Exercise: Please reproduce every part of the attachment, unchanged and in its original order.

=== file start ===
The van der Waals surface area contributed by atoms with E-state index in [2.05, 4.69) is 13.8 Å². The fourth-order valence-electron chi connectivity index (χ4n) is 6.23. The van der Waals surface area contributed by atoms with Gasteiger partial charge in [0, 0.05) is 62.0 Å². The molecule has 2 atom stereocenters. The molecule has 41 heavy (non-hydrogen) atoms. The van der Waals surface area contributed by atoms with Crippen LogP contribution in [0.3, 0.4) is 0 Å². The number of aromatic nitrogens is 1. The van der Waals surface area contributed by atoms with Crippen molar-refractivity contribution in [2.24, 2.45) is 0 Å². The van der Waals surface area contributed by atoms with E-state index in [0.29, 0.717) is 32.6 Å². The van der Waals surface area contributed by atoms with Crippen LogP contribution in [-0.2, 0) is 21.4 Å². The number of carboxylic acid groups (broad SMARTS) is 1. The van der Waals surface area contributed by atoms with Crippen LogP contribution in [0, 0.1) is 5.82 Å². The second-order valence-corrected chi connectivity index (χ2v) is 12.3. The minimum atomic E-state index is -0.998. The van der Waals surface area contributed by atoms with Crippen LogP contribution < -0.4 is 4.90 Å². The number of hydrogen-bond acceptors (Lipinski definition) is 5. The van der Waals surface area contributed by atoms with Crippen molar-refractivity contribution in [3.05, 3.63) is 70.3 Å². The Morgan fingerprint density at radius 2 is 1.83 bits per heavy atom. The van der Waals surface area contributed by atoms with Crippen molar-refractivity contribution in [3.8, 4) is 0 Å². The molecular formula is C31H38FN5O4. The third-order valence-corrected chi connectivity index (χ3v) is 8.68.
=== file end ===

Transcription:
The van der Waals surface area contributed by atoms with E-state index in [2.05, 4.69) is 13.8 Å². The fourth-order valence-electron chi connectivity index (χ4n) is 6.23. The van der Waals surface area contributed by atoms with Gasteiger partial charge in [0, 0.05) is 62.0 Å². The molecule has 2 atom stereocenters. The molecule has 41 heavy (non-hydrogen) atoms. The van der Waals surface area contributed by atoms with Crippen LogP contribution in [0.3, 0.4) is 0 Å². The number of aromatic nitrogens is 1. The van der Waals surface area contributed by atoms with Crippen molar-refractivity contribution in [2.24, 2.45) is 0 Å². The van der Waals surface area contributed by atoms with E-state index in [0.29, 0.717) is 32.6 Å². The van der Waals surface area contributed by atoms with Crippen LogP contribution in [-0.2, 0) is 21.4 Å². The number of carboxylic acid groups (broad SMARTS) is 1. The van der Waals surface area contributed by atoms with Crippen LogP contribution in [0, 0.1) is 5.82 Å². The second-order valence-corrected chi connectivity index (χ2v) is 12.3. The minimum atomic E-state index is -0.998. The van der Waals surface area contributed by atoms with Crippen LogP contribution < -0.4 is 4.90 Å². The number of hydrogen-bond acceptors (Lipinski definition) is 5. The van der Waals surface area contributed by atoms with Crippen molar-refractivity contribution in [3.05, 3.63) is 70.3 Å². The Morgan fingerprint density at radius 2 is 1.83 bits per heavy atom. The van der Waals surface area contributed by atoms with Crippen molar-refractivity contribution in [3.8, 4) is 0 Å². The molecular formula is C31H38FN5O4. The third-order valence-corrected chi connectivity index (χ3v) is 8.68.